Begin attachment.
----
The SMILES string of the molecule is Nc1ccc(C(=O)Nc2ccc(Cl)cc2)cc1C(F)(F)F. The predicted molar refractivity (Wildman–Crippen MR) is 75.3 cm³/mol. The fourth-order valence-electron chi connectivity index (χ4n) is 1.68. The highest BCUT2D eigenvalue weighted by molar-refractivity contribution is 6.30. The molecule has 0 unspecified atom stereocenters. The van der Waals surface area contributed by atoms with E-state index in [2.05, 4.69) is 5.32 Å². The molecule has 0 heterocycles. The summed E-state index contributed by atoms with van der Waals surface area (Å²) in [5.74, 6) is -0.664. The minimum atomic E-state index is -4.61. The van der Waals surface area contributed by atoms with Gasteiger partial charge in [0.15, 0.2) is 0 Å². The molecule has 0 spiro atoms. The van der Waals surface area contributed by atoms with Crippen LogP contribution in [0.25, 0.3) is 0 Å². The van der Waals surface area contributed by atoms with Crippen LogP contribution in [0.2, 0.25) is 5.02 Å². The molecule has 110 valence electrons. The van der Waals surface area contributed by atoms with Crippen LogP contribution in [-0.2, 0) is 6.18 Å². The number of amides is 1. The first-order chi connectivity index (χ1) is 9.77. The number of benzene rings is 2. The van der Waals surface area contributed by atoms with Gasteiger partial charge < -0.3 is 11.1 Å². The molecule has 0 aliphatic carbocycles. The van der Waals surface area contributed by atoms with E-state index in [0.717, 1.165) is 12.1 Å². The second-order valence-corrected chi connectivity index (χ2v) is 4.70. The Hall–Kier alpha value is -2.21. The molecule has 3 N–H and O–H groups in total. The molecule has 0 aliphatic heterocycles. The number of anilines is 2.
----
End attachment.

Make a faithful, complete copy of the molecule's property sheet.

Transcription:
The SMILES string of the molecule is Nc1ccc(C(=O)Nc2ccc(Cl)cc2)cc1C(F)(F)F. The predicted molar refractivity (Wildman–Crippen MR) is 75.3 cm³/mol. The fourth-order valence-electron chi connectivity index (χ4n) is 1.68. The highest BCUT2D eigenvalue weighted by molar-refractivity contribution is 6.30. The molecule has 0 unspecified atom stereocenters. The van der Waals surface area contributed by atoms with E-state index in [2.05, 4.69) is 5.32 Å². The molecule has 0 heterocycles. The summed E-state index contributed by atoms with van der Waals surface area (Å²) in [5.74, 6) is -0.664. The minimum atomic E-state index is -4.61. The van der Waals surface area contributed by atoms with Gasteiger partial charge in [0.15, 0.2) is 0 Å². The molecule has 0 spiro atoms. The van der Waals surface area contributed by atoms with Crippen LogP contribution in [0.25, 0.3) is 0 Å². The van der Waals surface area contributed by atoms with Crippen LogP contribution in [0.2, 0.25) is 5.02 Å². The molecule has 110 valence electrons. The van der Waals surface area contributed by atoms with Crippen LogP contribution in [-0.2, 0) is 6.18 Å². The number of amides is 1. The first-order chi connectivity index (χ1) is 9.77. The number of benzene rings is 2. The van der Waals surface area contributed by atoms with Gasteiger partial charge < -0.3 is 11.1 Å². The molecule has 0 aliphatic carbocycles. The van der Waals surface area contributed by atoms with E-state index in [0.717, 1.165) is 12.1 Å². The second-order valence-corrected chi connectivity index (χ2v) is 4.70. The Hall–Kier alpha value is -2.21. The molecule has 3 N–H and O–H groups in total. The molecule has 0 aliphatic heterocycles. The number of anilines is 2.